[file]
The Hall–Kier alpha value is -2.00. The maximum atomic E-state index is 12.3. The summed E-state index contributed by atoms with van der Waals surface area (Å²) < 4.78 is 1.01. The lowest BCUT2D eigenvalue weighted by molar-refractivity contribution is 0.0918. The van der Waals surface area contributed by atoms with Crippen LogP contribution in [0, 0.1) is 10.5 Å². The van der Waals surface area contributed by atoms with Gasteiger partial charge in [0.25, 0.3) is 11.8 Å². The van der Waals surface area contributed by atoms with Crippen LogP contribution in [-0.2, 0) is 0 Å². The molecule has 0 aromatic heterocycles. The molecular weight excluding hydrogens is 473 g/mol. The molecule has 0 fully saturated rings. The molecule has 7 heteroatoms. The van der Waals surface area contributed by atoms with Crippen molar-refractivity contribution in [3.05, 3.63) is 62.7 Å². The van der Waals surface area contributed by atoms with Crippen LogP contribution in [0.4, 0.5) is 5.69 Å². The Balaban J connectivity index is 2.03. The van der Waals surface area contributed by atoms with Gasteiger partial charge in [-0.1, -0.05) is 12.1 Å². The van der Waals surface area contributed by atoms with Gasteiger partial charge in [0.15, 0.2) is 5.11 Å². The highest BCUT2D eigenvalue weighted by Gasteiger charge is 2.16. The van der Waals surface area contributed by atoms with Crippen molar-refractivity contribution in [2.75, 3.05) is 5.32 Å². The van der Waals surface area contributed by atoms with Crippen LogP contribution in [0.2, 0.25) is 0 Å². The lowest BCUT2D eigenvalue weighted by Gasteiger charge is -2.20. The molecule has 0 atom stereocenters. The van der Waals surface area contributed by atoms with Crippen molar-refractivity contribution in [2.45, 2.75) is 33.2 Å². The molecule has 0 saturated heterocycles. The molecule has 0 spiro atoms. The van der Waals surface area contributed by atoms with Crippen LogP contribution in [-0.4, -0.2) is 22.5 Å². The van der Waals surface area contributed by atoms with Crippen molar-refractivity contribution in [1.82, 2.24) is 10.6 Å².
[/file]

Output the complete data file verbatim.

The Hall–Kier alpha value is -2.00. The maximum atomic E-state index is 12.3. The summed E-state index contributed by atoms with van der Waals surface area (Å²) < 4.78 is 1.01. The lowest BCUT2D eigenvalue weighted by molar-refractivity contribution is 0.0918. The van der Waals surface area contributed by atoms with Crippen LogP contribution in [0, 0.1) is 10.5 Å². The van der Waals surface area contributed by atoms with Gasteiger partial charge in [0.25, 0.3) is 11.8 Å². The van der Waals surface area contributed by atoms with Crippen LogP contribution in [-0.2, 0) is 0 Å². The molecule has 0 aromatic heterocycles. The molecular weight excluding hydrogens is 473 g/mol. The molecule has 0 fully saturated rings. The molecule has 7 heteroatoms. The van der Waals surface area contributed by atoms with Crippen molar-refractivity contribution in [3.05, 3.63) is 62.7 Å². The van der Waals surface area contributed by atoms with Crippen LogP contribution in [0.4, 0.5) is 5.69 Å². The Balaban J connectivity index is 2.03. The van der Waals surface area contributed by atoms with Gasteiger partial charge in [-0.1, -0.05) is 12.1 Å². The van der Waals surface area contributed by atoms with Gasteiger partial charge in [0.15, 0.2) is 5.11 Å². The highest BCUT2D eigenvalue weighted by Gasteiger charge is 2.16. The van der Waals surface area contributed by atoms with Crippen molar-refractivity contribution in [2.75, 3.05) is 5.32 Å². The van der Waals surface area contributed by atoms with Crippen LogP contribution in [0.2, 0.25) is 0 Å². The lowest BCUT2D eigenvalue weighted by Gasteiger charge is -2.20. The molecule has 0 atom stereocenters. The van der Waals surface area contributed by atoms with Crippen molar-refractivity contribution in [2.45, 2.75) is 33.2 Å². The molecule has 0 saturated heterocycles. The molecule has 0 spiro atoms. The van der Waals surface area contributed by atoms with Crippen LogP contribution in [-0.4, -0.2) is 22.5 Å². The van der Waals surface area contributed by atoms with Crippen molar-refractivity contribution in [1.82, 2.24) is 10.6 Å².